Meteor Activity Outlook for November 6-12, 2010

The Meteor Activity Outlook is a weekly summary of expected meteor activity written by Robert Lunsford, Operations Manager of the American Meteor Society and contributor to this blog. The original unedited version of this week’s Meteor Activity Outlook can be found at the American Meteor Society’s site.

As seen from the northern hemisphere, meteor rates continue to be strong in November. While no major activity is expected this month, the two Taurid radiants plus the Leonids keep the skies active. The addition of strong sporadic rates make November one of the better months to view meteor activity from north of the equator. Skies are fairly quiet as seen from the southern hemisphere this month. Activity from the three showers mentioned above may be seen from south of the equator, but the sporadic rates are much lower than those seen in the northern hemisphere.

During this period the moon reaches its new phase on Saturday November 6th. At this time the moon lies near the sun and cannot be seen at night. This will be the best time to view meteor activity this month. The Taurids will be producing many slow meteors all night long while the sporadic rates will also remain high. The estimated total hourly rates for evening observers this week is near six from the northern hemisphere and four for observers south of the equator. For morning observers the estimated total hourly rates should be near twenty four from the northern hemisphere and fourteen as seen from the southern hemisphere. The actual rates will also depend on factors such as personal light and motion perception, local weather conditions, alertness and experience in watching meteor activity.

The radiant (the area of the sky where meteors appear to shoot from) positions and rates listed below are exact for Saturday night/Sunday morning November 6/7. These positions do not change greatly day to day so the listed coordinates may be used during this entire period.

The following showers are expected to be active this week:

Andromedids (AND)

Sirko Molau and Juergen Rendtel’s studies of video radiants has revealed that activity from the famous Andromedid shower, noted for intense storms during the 19th century, may still be seen throughout November. The current
position of the large radiant is 01:27 (022) +27. This position lies in a sparse area of northeastern Pisces. The nearest bright star is third magnitude Alpha Trianguli, which lies five degrees to the northeast. Visual activity is expected to be low, but detectable. An inconspicuous maximum occurs on November 12. The Andromedid meteors are best seen near 2200 (10pm) LST (Local Standard Time) when the radiant lies on the meridian. At 19km/sec., the average Andromedid will appear as a very slow moving meteor. Sirko mentions that these meteors are “conspicuously slow and of almost constant activity” during this period.

Northern Taurids (NTA)

The center of the large Northern Taurid (NTA) radiant lies at 03:38 (055) +22. This area of the sky is located in western Taurus, two degrees southwest of the famous naked eye open cluster known as the Pleiades. These meteors are best seen near 0100 LST, when the radiant lies highest above the horizon. This shower peaks on November 13, so rates are slowly increasing. Current rates would be near three per hour, no matter your location. Meteors from the Northern Taurids strike the atmosphere at 29km/sec., which would produce meteors of slow velocity. This shower is also responsible for many of the fireball reports seen in November.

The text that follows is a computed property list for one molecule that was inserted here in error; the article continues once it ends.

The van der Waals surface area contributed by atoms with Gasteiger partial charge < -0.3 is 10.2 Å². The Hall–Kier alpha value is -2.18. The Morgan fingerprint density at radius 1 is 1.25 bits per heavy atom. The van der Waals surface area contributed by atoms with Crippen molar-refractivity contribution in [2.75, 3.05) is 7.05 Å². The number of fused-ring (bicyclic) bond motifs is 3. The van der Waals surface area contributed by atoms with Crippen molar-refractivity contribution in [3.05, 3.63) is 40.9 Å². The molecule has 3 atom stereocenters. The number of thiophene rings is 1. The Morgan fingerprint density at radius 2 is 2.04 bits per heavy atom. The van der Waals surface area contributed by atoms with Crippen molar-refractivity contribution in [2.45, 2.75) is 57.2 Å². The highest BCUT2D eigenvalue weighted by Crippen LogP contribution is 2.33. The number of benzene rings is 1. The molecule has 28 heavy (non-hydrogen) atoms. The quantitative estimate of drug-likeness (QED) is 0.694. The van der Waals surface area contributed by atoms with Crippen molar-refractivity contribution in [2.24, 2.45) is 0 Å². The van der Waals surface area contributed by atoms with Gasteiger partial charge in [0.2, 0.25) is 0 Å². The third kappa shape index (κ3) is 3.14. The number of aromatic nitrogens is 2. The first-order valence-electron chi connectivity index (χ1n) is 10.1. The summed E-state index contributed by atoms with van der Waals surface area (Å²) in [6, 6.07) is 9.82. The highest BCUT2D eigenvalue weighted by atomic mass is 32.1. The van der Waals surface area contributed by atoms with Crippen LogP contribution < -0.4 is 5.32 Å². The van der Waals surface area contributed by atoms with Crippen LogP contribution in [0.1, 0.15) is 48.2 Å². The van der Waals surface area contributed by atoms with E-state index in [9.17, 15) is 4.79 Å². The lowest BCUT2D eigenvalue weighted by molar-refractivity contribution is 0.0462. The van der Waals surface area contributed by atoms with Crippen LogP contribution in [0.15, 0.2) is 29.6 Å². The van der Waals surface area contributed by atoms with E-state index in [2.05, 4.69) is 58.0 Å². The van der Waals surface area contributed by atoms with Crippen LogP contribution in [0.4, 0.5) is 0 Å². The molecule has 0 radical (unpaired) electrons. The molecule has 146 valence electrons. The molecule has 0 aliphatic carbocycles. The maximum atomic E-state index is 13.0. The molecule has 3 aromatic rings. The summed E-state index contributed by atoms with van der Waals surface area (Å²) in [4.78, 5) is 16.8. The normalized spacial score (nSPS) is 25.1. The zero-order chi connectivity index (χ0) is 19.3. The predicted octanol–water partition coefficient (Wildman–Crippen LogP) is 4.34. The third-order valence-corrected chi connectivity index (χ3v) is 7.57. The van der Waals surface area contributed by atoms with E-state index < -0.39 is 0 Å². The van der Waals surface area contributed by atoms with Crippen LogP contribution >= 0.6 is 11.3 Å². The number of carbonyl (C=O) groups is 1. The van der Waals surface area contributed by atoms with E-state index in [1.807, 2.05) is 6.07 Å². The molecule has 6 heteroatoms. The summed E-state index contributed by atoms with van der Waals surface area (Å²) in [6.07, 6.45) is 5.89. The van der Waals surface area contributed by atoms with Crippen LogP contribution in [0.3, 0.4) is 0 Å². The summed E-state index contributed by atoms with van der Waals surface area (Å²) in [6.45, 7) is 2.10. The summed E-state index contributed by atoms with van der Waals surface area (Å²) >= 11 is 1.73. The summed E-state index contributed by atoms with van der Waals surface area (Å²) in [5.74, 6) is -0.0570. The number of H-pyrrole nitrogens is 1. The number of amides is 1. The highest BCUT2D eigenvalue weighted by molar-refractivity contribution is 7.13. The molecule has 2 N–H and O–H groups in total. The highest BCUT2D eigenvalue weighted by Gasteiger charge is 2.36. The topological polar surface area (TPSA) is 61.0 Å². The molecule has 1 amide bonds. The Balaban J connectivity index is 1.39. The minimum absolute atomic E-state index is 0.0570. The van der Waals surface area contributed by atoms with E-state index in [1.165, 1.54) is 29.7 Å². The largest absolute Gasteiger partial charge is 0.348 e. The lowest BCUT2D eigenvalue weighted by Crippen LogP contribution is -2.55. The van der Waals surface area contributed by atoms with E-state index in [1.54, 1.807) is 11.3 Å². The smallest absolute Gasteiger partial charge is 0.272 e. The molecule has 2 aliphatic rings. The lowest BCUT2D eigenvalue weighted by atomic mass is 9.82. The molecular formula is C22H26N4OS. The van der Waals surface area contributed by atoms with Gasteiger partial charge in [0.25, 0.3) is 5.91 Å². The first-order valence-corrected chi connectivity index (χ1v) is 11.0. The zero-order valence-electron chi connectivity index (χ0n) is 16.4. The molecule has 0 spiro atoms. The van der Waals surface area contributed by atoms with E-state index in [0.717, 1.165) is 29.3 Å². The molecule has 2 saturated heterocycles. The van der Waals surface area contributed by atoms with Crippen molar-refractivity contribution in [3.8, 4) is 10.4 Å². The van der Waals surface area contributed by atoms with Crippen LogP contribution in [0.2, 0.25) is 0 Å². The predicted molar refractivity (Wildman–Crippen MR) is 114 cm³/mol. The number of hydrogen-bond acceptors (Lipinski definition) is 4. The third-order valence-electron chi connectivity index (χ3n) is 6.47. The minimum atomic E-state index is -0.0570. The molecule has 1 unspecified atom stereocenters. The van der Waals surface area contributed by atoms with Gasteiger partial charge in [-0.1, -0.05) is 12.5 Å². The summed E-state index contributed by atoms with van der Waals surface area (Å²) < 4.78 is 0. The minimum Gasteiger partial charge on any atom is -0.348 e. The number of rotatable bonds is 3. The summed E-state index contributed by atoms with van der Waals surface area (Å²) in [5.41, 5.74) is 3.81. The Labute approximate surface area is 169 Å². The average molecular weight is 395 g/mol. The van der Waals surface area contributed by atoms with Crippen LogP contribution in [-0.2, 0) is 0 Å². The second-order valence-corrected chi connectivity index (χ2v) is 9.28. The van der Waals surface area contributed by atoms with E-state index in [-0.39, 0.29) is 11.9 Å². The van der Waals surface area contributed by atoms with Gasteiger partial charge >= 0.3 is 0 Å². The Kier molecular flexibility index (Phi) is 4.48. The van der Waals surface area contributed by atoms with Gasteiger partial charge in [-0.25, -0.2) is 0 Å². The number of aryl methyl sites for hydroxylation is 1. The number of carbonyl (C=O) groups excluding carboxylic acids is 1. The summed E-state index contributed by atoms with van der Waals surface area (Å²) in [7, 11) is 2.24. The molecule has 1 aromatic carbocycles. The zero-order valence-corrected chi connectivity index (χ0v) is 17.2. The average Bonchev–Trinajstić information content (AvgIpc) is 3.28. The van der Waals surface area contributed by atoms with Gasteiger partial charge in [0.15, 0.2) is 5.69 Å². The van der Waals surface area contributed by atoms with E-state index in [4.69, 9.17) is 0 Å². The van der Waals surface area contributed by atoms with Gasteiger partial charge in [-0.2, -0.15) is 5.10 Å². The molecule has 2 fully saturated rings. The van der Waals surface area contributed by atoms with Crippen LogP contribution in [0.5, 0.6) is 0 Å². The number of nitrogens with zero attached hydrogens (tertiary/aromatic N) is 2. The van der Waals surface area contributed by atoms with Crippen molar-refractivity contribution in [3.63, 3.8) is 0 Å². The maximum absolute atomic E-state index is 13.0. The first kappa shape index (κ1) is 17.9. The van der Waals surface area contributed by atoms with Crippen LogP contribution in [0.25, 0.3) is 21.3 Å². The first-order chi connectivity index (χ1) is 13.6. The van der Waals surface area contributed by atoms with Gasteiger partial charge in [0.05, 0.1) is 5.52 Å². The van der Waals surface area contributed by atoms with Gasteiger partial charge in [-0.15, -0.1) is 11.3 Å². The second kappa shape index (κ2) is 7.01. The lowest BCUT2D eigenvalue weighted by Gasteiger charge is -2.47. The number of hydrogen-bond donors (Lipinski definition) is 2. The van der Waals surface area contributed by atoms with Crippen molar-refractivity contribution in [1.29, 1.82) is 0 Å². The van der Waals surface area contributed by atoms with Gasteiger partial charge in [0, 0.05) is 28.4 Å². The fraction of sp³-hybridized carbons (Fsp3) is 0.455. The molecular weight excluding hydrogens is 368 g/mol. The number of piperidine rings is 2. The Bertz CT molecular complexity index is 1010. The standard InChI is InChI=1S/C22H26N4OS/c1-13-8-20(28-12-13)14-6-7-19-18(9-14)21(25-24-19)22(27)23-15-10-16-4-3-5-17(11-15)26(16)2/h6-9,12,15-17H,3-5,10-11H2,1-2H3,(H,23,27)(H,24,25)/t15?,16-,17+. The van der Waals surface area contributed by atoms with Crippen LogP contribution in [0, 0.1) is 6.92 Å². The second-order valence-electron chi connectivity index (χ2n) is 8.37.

Southern Taurids (STA)

The center of the large Southern Taurid (STA) radiant lies at 03:42 (056) +14. This area of the sky is located in western Taurus, ten degrees south of the Pleiades. The radiant is also best placed near the meridian near 0100 LDT. We are now well past the October 10 maximum for this shower but rates will still remain near two per hour, no matter your location. Striking the atmosphere at 29 km/sec., the average Southern Taurid meteor travels slowly through the skies. This shower is also responsible for many of the fireball reports seen in October.

Orionids (ORI)

The Orionids (ORI) reached maximum activity on October 22nd. Some activity may still be seen during the morning hours from a radiant located at 07:14 (109) +16. This position lies in southern Gemini, close to the faint magnitude star Lambda Geminorum. The radiant is best placed on the meridian near 0400 LDT. Current rates should be near two per hour no matter your location. At 67km/sec., the average Orionid is swift.

Leonids (LEO)

The Leonids (LEO) are just now coming to life from a radiant located at 09:50 (148) +25. This position lies in western Leo only one degree north of the third magnitude star Epsilon Leonis. Maximum activity is still more than a week away so current rates would most likely be less than one per hour. At 71km/sec., the average Leonid is swift with a high percentage of trains. These meteors are best seen during the last hour before the onset of morning twilight, when the radiant lies highest above the horizon in a dark sky.

Shower Name                 RA     DEC   Vel     Rates
                                         km/s   NH    SH
AND Andromedids           01h 27m  +27    19    <1    <1
NTA Northern Taurids      03h 38m  +22    29     3     3
STA Southern Taurids      03h 42m  +14    29     2     2
ORI Orionids              07h 14m  +16    67     2     2
LEO Leonids               09h 50m  +25    71    <1    <1

RA - Right Ascension
DEC - Declination
Vel - Velocity relative to Earth (in km per sec)
Rates - Rate of visible meteors per hour from a
        dark site
NH - Northern Hemisphere
SH - Southern Hemisphere

About Carl Hergenrother
I am a professional astronomer specializing in the study of comets, asteroids and meteors. This blog will focus on my professional and amateur work in this field

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